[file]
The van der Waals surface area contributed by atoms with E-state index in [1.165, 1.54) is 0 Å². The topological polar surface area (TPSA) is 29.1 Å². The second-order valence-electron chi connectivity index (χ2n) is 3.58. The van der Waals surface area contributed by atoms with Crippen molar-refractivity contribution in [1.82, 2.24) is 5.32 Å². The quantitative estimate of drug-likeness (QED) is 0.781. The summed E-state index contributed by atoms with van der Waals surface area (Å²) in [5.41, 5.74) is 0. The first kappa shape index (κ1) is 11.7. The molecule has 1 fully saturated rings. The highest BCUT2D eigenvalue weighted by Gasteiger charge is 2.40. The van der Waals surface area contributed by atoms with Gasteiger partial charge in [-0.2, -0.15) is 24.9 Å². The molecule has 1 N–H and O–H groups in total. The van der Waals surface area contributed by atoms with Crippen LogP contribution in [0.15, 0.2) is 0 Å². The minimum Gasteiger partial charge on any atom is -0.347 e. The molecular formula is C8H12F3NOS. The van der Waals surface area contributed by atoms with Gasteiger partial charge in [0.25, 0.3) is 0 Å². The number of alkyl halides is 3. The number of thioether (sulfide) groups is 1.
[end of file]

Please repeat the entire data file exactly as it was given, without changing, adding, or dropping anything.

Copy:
The van der Waals surface area contributed by atoms with E-state index in [1.165, 1.54) is 0 Å². The topological polar surface area (TPSA) is 29.1 Å². The second-order valence-electron chi connectivity index (χ2n) is 3.58. The van der Waals surface area contributed by atoms with Crippen molar-refractivity contribution in [1.82, 2.24) is 5.32 Å². The quantitative estimate of drug-likeness (QED) is 0.781. The summed E-state index contributed by atoms with van der Waals surface area (Å²) in [5.41, 5.74) is 0. The first kappa shape index (κ1) is 11.7. The molecule has 1 fully saturated rings. The highest BCUT2D eigenvalue weighted by Gasteiger charge is 2.40. The van der Waals surface area contributed by atoms with Gasteiger partial charge in [-0.2, -0.15) is 24.9 Å². The molecule has 1 N–H and O–H groups in total. The van der Waals surface area contributed by atoms with Crippen LogP contribution in [0.15, 0.2) is 0 Å². The minimum Gasteiger partial charge on any atom is -0.347 e. The molecular formula is C8H12F3NOS. The van der Waals surface area contributed by atoms with Gasteiger partial charge in [0.25, 0.3) is 0 Å². The number of alkyl halides is 3. The number of thioether (sulfide) groups is 1.